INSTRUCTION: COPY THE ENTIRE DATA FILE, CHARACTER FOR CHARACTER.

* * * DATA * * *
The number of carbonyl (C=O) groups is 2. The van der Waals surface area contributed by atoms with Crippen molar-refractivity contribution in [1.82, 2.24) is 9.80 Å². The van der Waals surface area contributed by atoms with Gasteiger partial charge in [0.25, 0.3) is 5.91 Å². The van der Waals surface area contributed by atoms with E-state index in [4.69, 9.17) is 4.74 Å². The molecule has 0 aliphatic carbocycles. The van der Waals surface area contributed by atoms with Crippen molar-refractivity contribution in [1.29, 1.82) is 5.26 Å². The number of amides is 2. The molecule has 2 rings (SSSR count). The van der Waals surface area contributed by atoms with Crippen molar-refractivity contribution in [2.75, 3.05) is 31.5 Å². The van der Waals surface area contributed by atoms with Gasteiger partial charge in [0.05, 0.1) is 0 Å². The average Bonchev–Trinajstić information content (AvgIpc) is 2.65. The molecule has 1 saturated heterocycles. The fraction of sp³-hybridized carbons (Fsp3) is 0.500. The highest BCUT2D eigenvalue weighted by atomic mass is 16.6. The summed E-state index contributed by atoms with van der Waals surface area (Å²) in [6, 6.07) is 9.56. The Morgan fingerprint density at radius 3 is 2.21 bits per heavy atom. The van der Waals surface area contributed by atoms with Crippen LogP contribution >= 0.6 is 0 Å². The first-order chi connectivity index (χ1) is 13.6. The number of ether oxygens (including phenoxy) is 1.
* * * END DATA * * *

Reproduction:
The number of carbonyl (C=O) groups is 2. The van der Waals surface area contributed by atoms with Crippen molar-refractivity contribution in [1.82, 2.24) is 9.80 Å². The van der Waals surface area contributed by atoms with Gasteiger partial charge in [0.25, 0.3) is 5.91 Å². The van der Waals surface area contributed by atoms with E-state index in [4.69, 9.17) is 4.74 Å². The molecule has 0 aliphatic carbocycles. The van der Waals surface area contributed by atoms with Crippen molar-refractivity contribution in [1.29, 1.82) is 5.26 Å². The number of amides is 2. The molecule has 2 rings (SSSR count). The van der Waals surface area contributed by atoms with Crippen molar-refractivity contribution in [2.75, 3.05) is 31.5 Å². The van der Waals surface area contributed by atoms with Gasteiger partial charge in [0.05, 0.1) is 0 Å². The average Bonchev–Trinajstić information content (AvgIpc) is 2.65. The molecule has 1 saturated heterocycles. The fraction of sp³-hybridized carbons (Fsp3) is 0.500. The highest BCUT2D eigenvalue weighted by atomic mass is 16.6. The summed E-state index contributed by atoms with van der Waals surface area (Å²) in [6, 6.07) is 9.56. The Morgan fingerprint density at radius 3 is 2.21 bits per heavy atom. The van der Waals surface area contributed by atoms with Crippen LogP contribution >= 0.6 is 0 Å². The first-order chi connectivity index (χ1) is 13.6. The number of ether oxygens (including phenoxy) is 1.